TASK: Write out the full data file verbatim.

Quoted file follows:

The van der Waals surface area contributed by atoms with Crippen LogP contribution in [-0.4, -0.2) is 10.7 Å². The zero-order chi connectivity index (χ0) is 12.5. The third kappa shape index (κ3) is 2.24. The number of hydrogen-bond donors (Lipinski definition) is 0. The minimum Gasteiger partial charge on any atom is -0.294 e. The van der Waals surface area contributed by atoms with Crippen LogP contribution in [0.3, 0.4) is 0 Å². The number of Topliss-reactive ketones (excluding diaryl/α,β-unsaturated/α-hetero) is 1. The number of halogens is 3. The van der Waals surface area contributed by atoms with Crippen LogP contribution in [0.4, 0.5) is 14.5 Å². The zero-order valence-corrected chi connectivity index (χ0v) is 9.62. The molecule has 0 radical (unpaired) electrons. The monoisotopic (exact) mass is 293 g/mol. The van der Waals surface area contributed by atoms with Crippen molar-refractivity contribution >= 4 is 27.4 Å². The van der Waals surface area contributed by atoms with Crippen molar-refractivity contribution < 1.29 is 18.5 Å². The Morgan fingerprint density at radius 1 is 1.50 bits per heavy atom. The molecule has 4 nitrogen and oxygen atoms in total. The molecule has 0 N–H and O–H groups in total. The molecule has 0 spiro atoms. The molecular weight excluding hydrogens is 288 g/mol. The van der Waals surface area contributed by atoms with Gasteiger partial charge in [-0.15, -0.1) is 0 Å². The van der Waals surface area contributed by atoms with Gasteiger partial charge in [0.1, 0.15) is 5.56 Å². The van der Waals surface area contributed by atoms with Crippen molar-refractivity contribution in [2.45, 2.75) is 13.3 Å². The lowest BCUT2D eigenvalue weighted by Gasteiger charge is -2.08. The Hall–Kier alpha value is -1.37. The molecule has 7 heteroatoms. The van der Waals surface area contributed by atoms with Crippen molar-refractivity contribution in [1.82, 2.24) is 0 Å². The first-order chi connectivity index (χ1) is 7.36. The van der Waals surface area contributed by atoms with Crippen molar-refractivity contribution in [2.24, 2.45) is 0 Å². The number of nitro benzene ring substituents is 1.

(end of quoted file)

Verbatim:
The van der Waals surface area contributed by atoms with Crippen LogP contribution in [-0.4, -0.2) is 10.7 Å². The zero-order chi connectivity index (χ0) is 12.5. The third kappa shape index (κ3) is 2.24. The number of hydrogen-bond donors (Lipinski definition) is 0. The minimum Gasteiger partial charge on any atom is -0.294 e. The van der Waals surface area contributed by atoms with Crippen LogP contribution in [0.3, 0.4) is 0 Å². The number of Topliss-reactive ketones (excluding diaryl/α,β-unsaturated/α-hetero) is 1. The number of halogens is 3. The van der Waals surface area contributed by atoms with Crippen LogP contribution in [0.4, 0.5) is 14.5 Å². The zero-order valence-corrected chi connectivity index (χ0v) is 9.62. The molecule has 0 radical (unpaired) electrons. The monoisotopic (exact) mass is 293 g/mol. The van der Waals surface area contributed by atoms with Crippen molar-refractivity contribution >= 4 is 27.4 Å². The van der Waals surface area contributed by atoms with Crippen molar-refractivity contribution < 1.29 is 18.5 Å². The Morgan fingerprint density at radius 1 is 1.50 bits per heavy atom. The molecule has 4 nitrogen and oxygen atoms in total. The molecule has 0 N–H and O–H groups in total. The molecule has 0 spiro atoms. The molecular weight excluding hydrogens is 288 g/mol. The van der Waals surface area contributed by atoms with Gasteiger partial charge in [-0.15, -0.1) is 0 Å². The van der Waals surface area contributed by atoms with Gasteiger partial charge in [0.1, 0.15) is 5.56 Å². The van der Waals surface area contributed by atoms with Crippen molar-refractivity contribution in [2.45, 2.75) is 13.3 Å². The lowest BCUT2D eigenvalue weighted by Gasteiger charge is -2.08. The Hall–Kier alpha value is -1.37. The molecule has 7 heteroatoms. The van der Waals surface area contributed by atoms with Crippen molar-refractivity contribution in [1.82, 2.24) is 0 Å². The first-order chi connectivity index (χ1) is 7.36. The van der Waals surface area contributed by atoms with Crippen molar-refractivity contribution in [2.24, 2.45) is 0 Å². The number of nitro benzene ring substituents is 1.